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  • Writer's pictureChris Hardesty

"How Old do you Feel?"

The Importance of "Checking in" with your Inner Child

 
father and son laying in floor
 

A year or so into my own recovery, as a fellow group member was processing an emotionally charged issue with our group, I recall the counselor asking him, “How old do you feel right now?” At first it seemed strange that he would ask such a question. I thought to myself, “What does that have to do with what is happening with this guy in group tonight?” I watched in amazement as the man thought about the question and then answered, “I feel like I am 10-years-old!” In turn, the man’s answer led to profound insight about the source of his pain and what he genuinely needed.


Years later, now as a counselor, this is one of my favorite questions to ask clients. This simple question is powerful because our emotional reactions are often connected to our “Inner Child” or as Faithful & True would say, our “Little Boy” (or “Little Girl”). The idea works like this… Think of a time when you felt a very strong or disproportional reaction to something (i.e., a $100 reaction to a $1 issue). We call this becoming “triggered.” A question you can ask yourself is, “How old do I feel?” Really think about it, and frequently the answer will be an age from your childhood or adolescence. This is because the trigger has activated your “Inner Child” and he or she may very well take control of the situation in destructive ways unless you realize what is happening.


Last week I worked through a powerful example of this with a client who has given me permission to use his trigger for this article—I will call him Frank. Several months ago, Frank was attending our Men's Journey Workshop and the weather was beautiful. Innocently enough, during one of the breaks, he decided to sit in a chair on the back patio of one of our neighbors in the Faithful & True complex. A few minutes later, someone came out of the neighbor’s door and asked Frank to leave the patio. Frank said the request was made respectfully, and yet, his reaction was somewhat frazzled. Frank promptly stood up embarrassed, avoided eye contact, apologized under his breath, and quickly walked away looking at the ground.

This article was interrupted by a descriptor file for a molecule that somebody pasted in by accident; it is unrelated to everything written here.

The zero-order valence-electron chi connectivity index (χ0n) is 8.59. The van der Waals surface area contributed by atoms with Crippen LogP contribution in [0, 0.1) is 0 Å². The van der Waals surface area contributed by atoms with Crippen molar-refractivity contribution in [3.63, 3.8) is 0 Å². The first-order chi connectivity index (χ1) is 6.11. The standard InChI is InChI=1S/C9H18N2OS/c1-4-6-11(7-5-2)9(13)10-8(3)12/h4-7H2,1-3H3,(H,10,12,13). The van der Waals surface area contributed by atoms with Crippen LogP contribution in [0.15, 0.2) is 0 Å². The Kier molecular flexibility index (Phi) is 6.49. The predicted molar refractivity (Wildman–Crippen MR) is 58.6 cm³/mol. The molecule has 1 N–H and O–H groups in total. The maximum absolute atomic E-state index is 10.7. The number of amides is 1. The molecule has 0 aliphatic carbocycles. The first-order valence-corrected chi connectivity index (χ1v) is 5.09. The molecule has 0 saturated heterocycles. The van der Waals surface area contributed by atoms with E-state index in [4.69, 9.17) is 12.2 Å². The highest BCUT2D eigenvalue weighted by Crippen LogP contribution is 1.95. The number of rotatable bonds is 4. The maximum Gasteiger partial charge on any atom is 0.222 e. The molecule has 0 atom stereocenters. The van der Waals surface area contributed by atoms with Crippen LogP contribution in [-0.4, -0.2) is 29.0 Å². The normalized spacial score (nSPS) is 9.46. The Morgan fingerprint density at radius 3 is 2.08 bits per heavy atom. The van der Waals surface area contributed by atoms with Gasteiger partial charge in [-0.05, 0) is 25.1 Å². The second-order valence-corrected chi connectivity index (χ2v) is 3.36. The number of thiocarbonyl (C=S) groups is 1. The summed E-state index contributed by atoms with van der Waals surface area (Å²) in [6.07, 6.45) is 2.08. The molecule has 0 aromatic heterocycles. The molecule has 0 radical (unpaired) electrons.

During last week’s counseling session, I was helping Frank learn how to recognize when his Inner Child becomes activated. I asked him, “Do you remember a time when you felt ‘little’?” He recalled his experience at the workshop when he was asked to leave the neighbor’s patio. I asked him, “How old did you feel when that happened?” “Somewhere between 12-to-14-years-old,” he replied. I asked him how he was feeling and what he was thinking. He described feelings of anger, frustration, confusion, and shame coupled with thoughts that centered on a sense of inadequacy and not being important. I went on to ask him what past story from that age reminded him of the recent experience on the patio, to which he responded, “My dad used to have all these ridiculous and meaningless rules. I would always ask him to explain why he had those rules, but he just told me that was the way it was, and to be quiet. I never felt like I had a voice with my dad.” I paused briefly and, in an effort to connect the past with the present, I asked him, “Could it be that your ‘father’ was the one that told you to leave the patio that day?” Beginning to tear up and become emotional, Frank softly responded, “Yes.”


As our session progressed, this ultimately led to increased insight of Frank’s deeply seated wound of not being heard and understood—of feeling dismissed and unimportant. In turn, I encouraged Frank that when he recognizes his Inner Child is activated, to come alongside his Little Boy remind him that he is okay and to help him understand what was happening back then. In turn, this creates the space for the adult version of himself to validate and grieve the childhood wound and make wise choices in the present about how to respond constructively. 


As you continue your journey, I encourage you to ask yourself often, “How old do I feel?” Allow the answer to lead you to insight and healing.

 

Dr. Greg Miller

Chris Hardesty MA, LPCC, MBA, CSAT, is the Director of Men's Groups. He also leads in-person men's groups and counsels with men struggling with sexual addiction.

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